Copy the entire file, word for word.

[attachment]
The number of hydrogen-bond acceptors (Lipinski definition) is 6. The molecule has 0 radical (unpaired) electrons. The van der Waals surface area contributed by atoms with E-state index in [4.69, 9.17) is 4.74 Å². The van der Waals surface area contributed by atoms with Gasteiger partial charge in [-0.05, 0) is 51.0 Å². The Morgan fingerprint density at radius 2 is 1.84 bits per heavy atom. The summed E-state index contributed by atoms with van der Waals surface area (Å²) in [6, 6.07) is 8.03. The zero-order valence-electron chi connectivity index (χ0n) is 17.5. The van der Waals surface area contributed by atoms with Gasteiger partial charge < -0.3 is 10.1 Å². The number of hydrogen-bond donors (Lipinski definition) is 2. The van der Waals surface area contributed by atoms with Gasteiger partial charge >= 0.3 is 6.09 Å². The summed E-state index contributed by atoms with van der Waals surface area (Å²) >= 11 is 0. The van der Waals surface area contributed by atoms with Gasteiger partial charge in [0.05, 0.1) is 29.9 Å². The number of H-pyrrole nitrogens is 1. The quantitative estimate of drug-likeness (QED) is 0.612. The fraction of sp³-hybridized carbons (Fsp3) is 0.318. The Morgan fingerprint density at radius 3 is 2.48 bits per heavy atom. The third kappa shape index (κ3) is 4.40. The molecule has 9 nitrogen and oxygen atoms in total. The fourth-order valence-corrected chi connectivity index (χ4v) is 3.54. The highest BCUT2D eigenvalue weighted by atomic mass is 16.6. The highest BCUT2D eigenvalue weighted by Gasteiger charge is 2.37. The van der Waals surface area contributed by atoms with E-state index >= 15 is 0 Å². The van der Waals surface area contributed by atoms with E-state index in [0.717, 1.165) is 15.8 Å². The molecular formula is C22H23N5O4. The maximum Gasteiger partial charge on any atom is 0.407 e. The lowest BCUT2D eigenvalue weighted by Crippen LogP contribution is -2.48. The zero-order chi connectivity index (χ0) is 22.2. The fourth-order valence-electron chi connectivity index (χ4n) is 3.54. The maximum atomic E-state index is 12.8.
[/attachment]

The number of hydrogen-bond acceptors (Lipinski definition) is 6. The molecule has 0 radical (unpaired) electrons. The van der Waals surface area contributed by atoms with E-state index in [4.69, 9.17) is 4.74 Å². The van der Waals surface area contributed by atoms with Gasteiger partial charge in [-0.05, 0) is 51.0 Å². The Morgan fingerprint density at radius 2 is 1.84 bits per heavy atom. The summed E-state index contributed by atoms with van der Waals surface area (Å²) in [6, 6.07) is 8.03. The zero-order valence-electron chi connectivity index (χ0n) is 17.5. The van der Waals surface area contributed by atoms with Gasteiger partial charge < -0.3 is 10.1 Å². The number of hydrogen-bond donors (Lipinski definition) is 2. The van der Waals surface area contributed by atoms with Gasteiger partial charge >= 0.3 is 6.09 Å². The summed E-state index contributed by atoms with van der Waals surface area (Å²) >= 11 is 0. The van der Waals surface area contributed by atoms with Gasteiger partial charge in [0.05, 0.1) is 29.9 Å². The number of H-pyrrole nitrogens is 1. The quantitative estimate of drug-likeness (QED) is 0.612. The fraction of sp³-hybridized carbons (Fsp3) is 0.318. The Morgan fingerprint density at radius 3 is 2.48 bits per heavy atom. The third kappa shape index (κ3) is 4.40. The molecule has 9 nitrogen and oxygen atoms in total. The fourth-order valence-corrected chi connectivity index (χ4v) is 3.54. The highest BCUT2D eigenvalue weighted by atomic mass is 16.6. The highest BCUT2D eigenvalue weighted by Gasteiger charge is 2.37. The van der Waals surface area contributed by atoms with E-state index >= 15 is 0 Å². The van der Waals surface area contributed by atoms with E-state index in [0.717, 1.165) is 15.8 Å². The molecular formula is C22H23N5O4. The maximum Gasteiger partial charge on any atom is 0.407 e. The lowest BCUT2D eigenvalue weighted by Crippen LogP contribution is -2.48. The zero-order chi connectivity index (χ0) is 22.2. The fourth-order valence-electron chi connectivity index (χ4n) is 3.54. The maximum atomic E-state index is 12.8.